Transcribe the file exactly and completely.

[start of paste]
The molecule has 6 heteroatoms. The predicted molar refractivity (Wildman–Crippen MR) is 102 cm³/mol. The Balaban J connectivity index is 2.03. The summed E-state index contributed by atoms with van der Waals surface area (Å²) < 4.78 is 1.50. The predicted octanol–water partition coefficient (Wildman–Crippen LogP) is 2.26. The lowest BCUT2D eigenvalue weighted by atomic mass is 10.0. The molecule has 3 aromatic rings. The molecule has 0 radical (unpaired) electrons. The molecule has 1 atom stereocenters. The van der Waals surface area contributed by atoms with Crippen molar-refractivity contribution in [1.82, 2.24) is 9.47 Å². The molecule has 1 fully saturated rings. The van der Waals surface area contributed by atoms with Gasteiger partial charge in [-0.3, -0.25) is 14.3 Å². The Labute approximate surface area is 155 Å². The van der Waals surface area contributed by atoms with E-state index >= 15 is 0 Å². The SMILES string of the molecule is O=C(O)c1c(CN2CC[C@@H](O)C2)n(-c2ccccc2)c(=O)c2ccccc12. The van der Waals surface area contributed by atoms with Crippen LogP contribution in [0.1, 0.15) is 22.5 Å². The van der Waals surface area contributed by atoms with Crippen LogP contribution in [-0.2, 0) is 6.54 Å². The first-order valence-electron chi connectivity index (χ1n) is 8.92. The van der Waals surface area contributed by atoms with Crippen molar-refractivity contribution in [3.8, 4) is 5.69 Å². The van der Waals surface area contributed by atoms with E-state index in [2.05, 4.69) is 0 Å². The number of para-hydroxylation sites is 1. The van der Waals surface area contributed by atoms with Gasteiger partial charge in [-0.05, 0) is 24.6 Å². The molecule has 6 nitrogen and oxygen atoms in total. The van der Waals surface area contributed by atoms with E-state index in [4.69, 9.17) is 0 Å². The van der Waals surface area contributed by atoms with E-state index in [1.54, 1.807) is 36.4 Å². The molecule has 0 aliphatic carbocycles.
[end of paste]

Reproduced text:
The molecule has 6 heteroatoms. The predicted molar refractivity (Wildman–Crippen MR) is 102 cm³/mol. The Balaban J connectivity index is 2.03. The summed E-state index contributed by atoms with van der Waals surface area (Å²) < 4.78 is 1.50. The predicted octanol–water partition coefficient (Wildman–Crippen LogP) is 2.26. The lowest BCUT2D eigenvalue weighted by atomic mass is 10.0. The molecule has 3 aromatic rings. The molecule has 0 radical (unpaired) electrons. The molecule has 1 atom stereocenters. The van der Waals surface area contributed by atoms with Crippen molar-refractivity contribution in [1.82, 2.24) is 9.47 Å². The molecule has 1 fully saturated rings. The van der Waals surface area contributed by atoms with Gasteiger partial charge in [-0.3, -0.25) is 14.3 Å². The Labute approximate surface area is 155 Å². The van der Waals surface area contributed by atoms with E-state index >= 15 is 0 Å². The SMILES string of the molecule is O=C(O)c1c(CN2CC[C@@H](O)C2)n(-c2ccccc2)c(=O)c2ccccc12. The van der Waals surface area contributed by atoms with Crippen LogP contribution in [0.1, 0.15) is 22.5 Å². The van der Waals surface area contributed by atoms with Crippen LogP contribution in [-0.2, 0) is 6.54 Å². The first-order valence-electron chi connectivity index (χ1n) is 8.92. The van der Waals surface area contributed by atoms with Crippen molar-refractivity contribution in [3.8, 4) is 5.69 Å². The van der Waals surface area contributed by atoms with E-state index in [2.05, 4.69) is 0 Å². The number of para-hydroxylation sites is 1. The van der Waals surface area contributed by atoms with Gasteiger partial charge in [-0.05, 0) is 24.6 Å². The molecule has 6 nitrogen and oxygen atoms in total. The van der Waals surface area contributed by atoms with E-state index in [4.69, 9.17) is 0 Å². The van der Waals surface area contributed by atoms with E-state index in [1.54, 1.807) is 36.4 Å². The molecule has 0 aliphatic carbocycles.